Rogue Galaxy (PS2) – Review

Rogue Galaxy - CoverRogue Galaxy, developed by Level-5 (famous for Dark Cloud and Dragon Quest 8) and distributed by SCEA, has most of the usual trappings of a modern jRPG with both new features that try to expand beyond typical RPG elements as well as those that feel like some of Level-5’s past games. While the story is very engaging, there’s some significant problems with the pacing of the game with incredibly long, repeating dungeons, a rather annoying endgame, and some questionable decisions regarding combat make this an unfortunate disappointment, with a lot of work just to enjoy the details that do work well. Continue reading

Rogue Galaxy (PS2) – Mid-Game Thoughts (~20hr)

I’ve hit the point in Rogue Galaxy where I’ve gotten all the features of the game explained and/or unlocked, most which are pretty cool… however, the general structure of the game of the common gameplay and combat is starting to wear rather thin.

As mentioned, combat occurs in real time as you explore the level; when the undetectable random monster encounters occur, and you immediately switch to fighting mode, this is normally a plus since there’s no pause between exploring and combat.  However, the levels are very rectalinear, generally a number of long corridors with right turns even in natural settings (there are some levels that are much wider and open, but are still mostly linearly).  Add that there’s a lot of repeated textures and structural elements that make it hard, without the minimap, to determine where you are.

The combat also tends to get very repetitive.  Of all the foes, excluding bosses, there’s only maybe 6 different types of enemies, including those that require you to break their sheild in one of three possible ways.  Obviously, the monsters have different appearances, elemental resistances and weaknesses, and overall hit points, but…It’s basically not a huge amount of difference when you get in battle.

Maintaining your character is taking a lot of work; trying to keep track of your weapons and the “synthesis” feature to keep them up just takes time and while the game tries to show you the pertinent information  after each battle, but just the general organization of some of the inventory screens doesn’t make it easy.  The Revelations chart, which is also a great idea, takes just a notch too much work to keep up to date.  The concepts are nice, I think the UI handles badly for this.

It also feels like the overall story is going to be short, judging by where I am and how powerful my characters are.  I mean, I could get 40hrs out of the game, but compared to a 40hr Final Fantasy game or Tales of the Abyss which I just finished, I feel cheated on story.  There’s a balance that seems to be lacking here.

Rogue Galaxy (PS2) – Initial Impressions (Again)

So on my personal vow to not run multiple console RPGs at the same time to avoid losing the plot and the like, I’ve now restarted Rogue Galaxy after completing Tales of the Abyss.

I still like most of the basic character growth concept; the Revelations chart (allowing you to unlock new active and passive abilities by finding items to fit into the chart) definitely feels like something from Level5’s previous “Dark Cloud” games, and actually much of the game does feel like they build on the Dark Cloud 2 engine using Bird Studios (DBZ, Dragon Quest 8) skins.  The object synthesis approach is also good.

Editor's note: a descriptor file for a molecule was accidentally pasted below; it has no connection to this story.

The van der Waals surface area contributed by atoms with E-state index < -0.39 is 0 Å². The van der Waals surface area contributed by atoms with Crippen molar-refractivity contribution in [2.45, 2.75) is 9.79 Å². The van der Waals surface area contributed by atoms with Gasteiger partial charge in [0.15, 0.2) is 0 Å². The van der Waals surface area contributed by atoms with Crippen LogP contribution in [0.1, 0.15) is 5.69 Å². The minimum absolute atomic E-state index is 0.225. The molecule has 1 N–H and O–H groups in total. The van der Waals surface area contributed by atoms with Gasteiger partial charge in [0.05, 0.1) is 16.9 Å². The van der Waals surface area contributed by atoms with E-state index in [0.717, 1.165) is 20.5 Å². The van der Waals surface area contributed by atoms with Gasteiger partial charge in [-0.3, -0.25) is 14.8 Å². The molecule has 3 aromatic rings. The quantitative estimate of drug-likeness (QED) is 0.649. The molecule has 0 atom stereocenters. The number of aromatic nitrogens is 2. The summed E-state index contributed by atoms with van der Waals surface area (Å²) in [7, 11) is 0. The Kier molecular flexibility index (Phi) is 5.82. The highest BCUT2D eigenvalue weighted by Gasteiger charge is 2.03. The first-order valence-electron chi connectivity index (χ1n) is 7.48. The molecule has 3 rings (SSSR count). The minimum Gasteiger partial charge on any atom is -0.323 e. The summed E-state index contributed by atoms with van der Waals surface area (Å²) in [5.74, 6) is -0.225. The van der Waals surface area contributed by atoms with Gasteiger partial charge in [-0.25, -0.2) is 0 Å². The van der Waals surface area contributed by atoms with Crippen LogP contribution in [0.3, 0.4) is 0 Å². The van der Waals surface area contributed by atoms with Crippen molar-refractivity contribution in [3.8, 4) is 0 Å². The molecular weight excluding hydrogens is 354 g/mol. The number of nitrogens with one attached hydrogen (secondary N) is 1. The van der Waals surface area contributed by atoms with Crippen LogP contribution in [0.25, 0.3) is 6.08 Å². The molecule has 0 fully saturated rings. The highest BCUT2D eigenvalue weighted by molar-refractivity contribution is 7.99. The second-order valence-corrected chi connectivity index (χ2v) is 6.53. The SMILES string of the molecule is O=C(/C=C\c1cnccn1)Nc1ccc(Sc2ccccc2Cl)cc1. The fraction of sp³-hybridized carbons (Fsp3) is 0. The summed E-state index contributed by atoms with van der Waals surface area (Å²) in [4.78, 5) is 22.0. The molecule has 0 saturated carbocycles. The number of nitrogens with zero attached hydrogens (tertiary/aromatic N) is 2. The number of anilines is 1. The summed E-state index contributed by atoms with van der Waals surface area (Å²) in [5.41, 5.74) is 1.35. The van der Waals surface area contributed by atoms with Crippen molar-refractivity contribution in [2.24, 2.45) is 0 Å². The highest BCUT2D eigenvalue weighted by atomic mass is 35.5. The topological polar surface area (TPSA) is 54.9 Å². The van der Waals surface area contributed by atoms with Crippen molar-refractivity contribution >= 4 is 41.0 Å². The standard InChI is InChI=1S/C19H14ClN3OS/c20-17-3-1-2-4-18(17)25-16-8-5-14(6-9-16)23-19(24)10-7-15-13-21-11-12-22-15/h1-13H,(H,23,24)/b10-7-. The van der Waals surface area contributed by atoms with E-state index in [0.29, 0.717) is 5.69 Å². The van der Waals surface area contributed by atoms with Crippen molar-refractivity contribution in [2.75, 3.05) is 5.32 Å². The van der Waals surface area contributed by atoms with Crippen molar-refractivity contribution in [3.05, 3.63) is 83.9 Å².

However, the game gets quickly difficult about the 3rd level (the prison on the large spaceport for those that might have played it).  You really have to manage your characters outside of battle, making sure to up their weapons and complete their Revelations whenever it is possible.  Despite practicing to block to avoid damage, I find I’m going through health items like they were cheap, which, relative to the game, they really aren’t, though they are plenty from chests and shops.  One benefit, however, is that while you progress in these rather large dungeons, the monsters all stay the same with the same amount of hit points and the like.  Thus, while you may have problems when you initially enter an area, you can get to a point where completing the battles (which happen as random encounters in real time as you explore) is much easier and you can spend a bit more time to make sure you’re finishing the battles without too much difficulty before leaving the level or facing a final boss, if there is one.

However, the game does use a lot of repetitive graphics in the various areas.  It does get dull after a while to look at.

Rogue Galaxy (PS2) – Initial Impressions

Oh, I didn’t even realize this was a Level 5 game (past achievements include both Dark Clouds and Dragon Quest 8) until I got home with it, and their past work definitely shows.

I haven’t unlocked all the mechanics yet, but there’s a definite Dark Cloud aspect where as you collect unique items, you can unlock new skills on a “Revelations” chart unique for each character, and this is definitely not linear.  The combat is real-time with a resonably new aspect that you can only fight or perform actions while you have points to do so (similar to the fatigue aspect of Star Ocean 3), though you can instantly recover by successfully blocking.

The approach to the art is instantly recognizable as the same cel-like approach from DQ8 (just not using Bird Studio art).  Story seems good so far, but it’s been only an hour or so into it.  But otherwise this is looking good as a starting point.